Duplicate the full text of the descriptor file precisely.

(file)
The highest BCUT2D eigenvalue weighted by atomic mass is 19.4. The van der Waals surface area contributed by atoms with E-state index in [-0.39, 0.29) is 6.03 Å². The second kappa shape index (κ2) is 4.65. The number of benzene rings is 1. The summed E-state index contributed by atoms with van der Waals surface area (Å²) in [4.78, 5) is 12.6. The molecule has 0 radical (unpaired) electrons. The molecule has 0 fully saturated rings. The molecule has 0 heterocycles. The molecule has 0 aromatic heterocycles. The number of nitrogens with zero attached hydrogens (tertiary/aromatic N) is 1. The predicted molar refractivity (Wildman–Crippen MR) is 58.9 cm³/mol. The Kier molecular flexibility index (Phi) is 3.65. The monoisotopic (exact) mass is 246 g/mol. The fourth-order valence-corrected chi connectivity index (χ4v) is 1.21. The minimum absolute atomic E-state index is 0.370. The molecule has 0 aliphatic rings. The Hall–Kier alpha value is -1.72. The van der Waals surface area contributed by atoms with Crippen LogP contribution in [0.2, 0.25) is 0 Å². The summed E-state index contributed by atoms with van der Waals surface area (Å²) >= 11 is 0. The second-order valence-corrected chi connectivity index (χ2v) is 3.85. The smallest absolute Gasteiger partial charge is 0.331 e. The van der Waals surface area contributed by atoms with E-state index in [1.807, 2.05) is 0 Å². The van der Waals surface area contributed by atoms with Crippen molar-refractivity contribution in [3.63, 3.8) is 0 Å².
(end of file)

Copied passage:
The highest BCUT2D eigenvalue weighted by atomic mass is 19.4. The van der Waals surface area contributed by atoms with E-state index in [-0.39, 0.29) is 6.03 Å². The second kappa shape index (κ2) is 4.65. The number of benzene rings is 1. The summed E-state index contributed by atoms with van der Waals surface area (Å²) in [4.78, 5) is 12.6. The molecule has 0 radical (unpaired) electrons. The molecule has 0 fully saturated rings. The molecule has 0 heterocycles. The molecule has 0 aromatic heterocycles. The number of nitrogens with zero attached hydrogens (tertiary/aromatic N) is 1. The predicted molar refractivity (Wildman–Crippen MR) is 58.9 cm³/mol. The Kier molecular flexibility index (Phi) is 3.65. The monoisotopic (exact) mass is 246 g/mol. The fourth-order valence-corrected chi connectivity index (χ4v) is 1.21. The minimum absolute atomic E-state index is 0.370. The molecule has 0 aliphatic rings. The Hall–Kier alpha value is -1.72. The van der Waals surface area contributed by atoms with Crippen LogP contribution in [0.2, 0.25) is 0 Å². The summed E-state index contributed by atoms with van der Waals surface area (Å²) >= 11 is 0. The second-order valence-corrected chi connectivity index (χ2v) is 3.85. The smallest absolute Gasteiger partial charge is 0.331 e. The van der Waals surface area contributed by atoms with E-state index in [1.807, 2.05) is 0 Å². The van der Waals surface area contributed by atoms with Crippen molar-refractivity contribution in [3.63, 3.8) is 0 Å².